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Orders of Protection

Orders of Protection in New York

Orders of Protection are issued by a Judge to protect you from another person who is abusing, threatening, intimidating, harassing or committed a crime against you. These orders are typically issued in cases that involve domestic violence, but of course, may be issued under other circumstances as well. Orders of Protection may be "full" or "limited".

An Order of Protection can require a person to stay away from you, your home, your school, and work. It can also prohibit specific types of contact, or contact in its entirety. There can be exceptions to this, such as arranging child visitation. Essentially, the Order will prohibit a person from committing crimes against the Petitioner or doing anything offense against the Petitioner.

Types of Orders of Protection

1. Family Court Order of Protection: This Order is issued by Family Court to stop violence that is occurring within the family or an intimate partner. This process is started by filing a Family Offense Petition in Family Court. Your relationship to the person you are seeking protection against must be in at least one of the following categories:

  • Current or former spouse.

  • Someone with whom you have a child in common.

  • A family member to whom you are related by blood or marriage.

  • Someone with whom you have, or have had, an 'intimate relationship.' (An intimate relationship does not necessarily mean a sexual relationship. Family Court will consider several factors such as, but not limited to: "how often you see each other or how long you have known each other."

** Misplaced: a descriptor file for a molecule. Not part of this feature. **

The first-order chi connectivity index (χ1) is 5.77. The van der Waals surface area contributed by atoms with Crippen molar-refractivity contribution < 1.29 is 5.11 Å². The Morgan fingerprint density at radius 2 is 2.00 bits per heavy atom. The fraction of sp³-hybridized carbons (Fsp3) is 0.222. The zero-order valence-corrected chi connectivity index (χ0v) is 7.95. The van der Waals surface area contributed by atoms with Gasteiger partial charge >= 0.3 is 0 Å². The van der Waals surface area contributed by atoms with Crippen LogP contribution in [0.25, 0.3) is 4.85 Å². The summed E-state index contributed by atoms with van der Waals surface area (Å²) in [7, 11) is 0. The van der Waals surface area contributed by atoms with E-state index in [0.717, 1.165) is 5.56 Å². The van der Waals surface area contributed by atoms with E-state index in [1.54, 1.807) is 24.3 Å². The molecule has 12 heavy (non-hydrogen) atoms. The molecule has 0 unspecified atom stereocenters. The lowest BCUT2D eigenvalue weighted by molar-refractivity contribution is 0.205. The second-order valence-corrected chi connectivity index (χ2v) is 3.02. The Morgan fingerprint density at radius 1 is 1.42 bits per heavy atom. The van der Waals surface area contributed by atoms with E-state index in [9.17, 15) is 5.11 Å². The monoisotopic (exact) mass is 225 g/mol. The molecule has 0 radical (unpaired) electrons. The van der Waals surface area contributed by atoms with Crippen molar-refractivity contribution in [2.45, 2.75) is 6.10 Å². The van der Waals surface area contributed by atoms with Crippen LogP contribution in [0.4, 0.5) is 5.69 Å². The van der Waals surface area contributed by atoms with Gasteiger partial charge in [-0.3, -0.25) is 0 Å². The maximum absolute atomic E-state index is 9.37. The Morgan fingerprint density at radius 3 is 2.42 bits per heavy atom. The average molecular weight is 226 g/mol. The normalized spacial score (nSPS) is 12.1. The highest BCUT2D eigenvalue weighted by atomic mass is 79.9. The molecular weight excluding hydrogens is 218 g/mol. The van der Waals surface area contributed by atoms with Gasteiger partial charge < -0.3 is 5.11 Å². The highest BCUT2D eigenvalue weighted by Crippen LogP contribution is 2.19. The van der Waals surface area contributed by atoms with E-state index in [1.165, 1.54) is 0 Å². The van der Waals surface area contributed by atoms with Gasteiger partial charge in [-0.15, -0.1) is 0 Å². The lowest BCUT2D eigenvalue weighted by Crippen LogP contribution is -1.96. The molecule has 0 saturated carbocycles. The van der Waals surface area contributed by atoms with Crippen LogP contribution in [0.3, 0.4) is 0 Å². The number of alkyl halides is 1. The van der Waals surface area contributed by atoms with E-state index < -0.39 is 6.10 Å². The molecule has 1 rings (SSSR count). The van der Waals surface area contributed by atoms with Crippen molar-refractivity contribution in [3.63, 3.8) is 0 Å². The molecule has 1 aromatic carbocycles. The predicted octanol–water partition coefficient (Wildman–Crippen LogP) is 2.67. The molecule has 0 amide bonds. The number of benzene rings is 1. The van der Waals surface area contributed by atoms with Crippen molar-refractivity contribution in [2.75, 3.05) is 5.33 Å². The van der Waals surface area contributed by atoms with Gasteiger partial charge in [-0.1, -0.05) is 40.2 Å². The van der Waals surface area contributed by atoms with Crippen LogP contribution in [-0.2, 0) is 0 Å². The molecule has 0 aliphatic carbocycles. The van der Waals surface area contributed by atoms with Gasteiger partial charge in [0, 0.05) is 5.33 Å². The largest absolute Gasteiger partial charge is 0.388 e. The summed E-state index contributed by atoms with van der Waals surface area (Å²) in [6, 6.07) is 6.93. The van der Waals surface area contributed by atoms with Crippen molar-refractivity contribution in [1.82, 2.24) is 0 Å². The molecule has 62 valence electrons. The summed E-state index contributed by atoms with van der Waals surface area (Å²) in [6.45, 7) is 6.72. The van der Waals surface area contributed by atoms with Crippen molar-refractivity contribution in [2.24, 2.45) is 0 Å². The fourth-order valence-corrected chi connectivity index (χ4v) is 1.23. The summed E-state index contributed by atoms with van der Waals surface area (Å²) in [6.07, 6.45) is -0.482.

2. Criminal Court Order of Protection: an Assistant District Attorney may request a Criminal court Order of Protection on your behalf. Unlike the above, you do not need to have an intimate or personal relationship with the person charged. The Judge will decide whether to issue the Order of Protection, along with the terms and conditions of the order.

3. Supreme Court Order of Protection: A Supreme Court Order of Protection can be issued as a part of a divorce or criminal proceeding. If you have a divorce that is ongoing and seek an Order of Protection, you must make a written request by a Motion or Order to Show Cause, or an oral request during a court appearance (it is best to have an Attorney do this on your behalf). The Judge will decide whether or not to issue the Order of Protection, along with the details of the order.


How long does an Order of Protection last?

The court an issue a temporary Order of Protection while the case is ongoing. It has an expiration date but can be renewed as the case continues. At the end of the case, the court can issue a permanent Order of Protection. Typically these last one year, but can last up to five years in certain situations.


 48 Years of Accumulated Practice

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